Market Pullback or Bear Market?
The comments below are an edited and abridged synopsis of an article by Lance Roberts
There are many issues confronting investors currently, and the many tailwinds that supported the markets’ rapid rise from 2020 to the present have begun to reverse. The roughly 120% advance from the March lows should not be surprising given the massive liquidity surge from the US government.
Also not surprising is the subsequent surge in inflation, which is always a function of the government printing too much money. In this case, with $5 trillion directly injected into the economy, inflation should be no surprise.
Now, the financial markets are starting to reflect the risk of a more aggressive Fed working to reverse that artificial surge in liquidity, but therein lies the risk of a policy mistake.
The hope is that the Fed can navigate tightening monetary policy and increasing interest rates without creating financial instability. Unfortunately, their track record is unimpressive.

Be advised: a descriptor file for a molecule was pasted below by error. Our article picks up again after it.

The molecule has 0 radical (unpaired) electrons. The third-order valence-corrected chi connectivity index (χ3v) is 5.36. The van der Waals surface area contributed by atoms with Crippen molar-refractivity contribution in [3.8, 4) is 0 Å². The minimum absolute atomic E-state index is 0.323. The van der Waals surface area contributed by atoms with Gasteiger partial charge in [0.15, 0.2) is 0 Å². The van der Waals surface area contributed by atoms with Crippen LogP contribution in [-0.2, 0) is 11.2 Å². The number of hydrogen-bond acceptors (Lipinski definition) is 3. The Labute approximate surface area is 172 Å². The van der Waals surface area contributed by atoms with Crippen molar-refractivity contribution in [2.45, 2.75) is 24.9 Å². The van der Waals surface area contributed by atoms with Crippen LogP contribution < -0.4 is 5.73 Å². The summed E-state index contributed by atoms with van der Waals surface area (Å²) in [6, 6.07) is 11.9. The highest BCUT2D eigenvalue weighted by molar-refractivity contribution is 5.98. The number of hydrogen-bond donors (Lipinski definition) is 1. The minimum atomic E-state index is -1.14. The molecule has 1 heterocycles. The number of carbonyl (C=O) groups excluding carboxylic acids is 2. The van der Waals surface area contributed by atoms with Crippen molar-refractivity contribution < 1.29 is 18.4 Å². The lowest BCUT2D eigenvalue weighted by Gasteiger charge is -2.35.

While the weight of evidence suggests that the bears are gaining control of the financial landscape, outcomes are not guaranteed. As investors, betting on predictions can have unintended consequences as market dynamics change.
Therefore, we must be aware of the risks and navigate markets accordingly.
While the break of the 200-dma is notable (chart included), we also broke that level in January. If you sold that break of support, you missed the reflexive rally back to the 50-dma.
The message of ‘derisking on the rally’ has been consistent for the last couple of weeks.
Notably, other than the decline from extreme overbought conditions, so far, the market has not violated important support or bullish trends. In other words, we are simply working through a market pullback.
Up for discussion: Market pullbacks can become bear markets, and investment guidelines.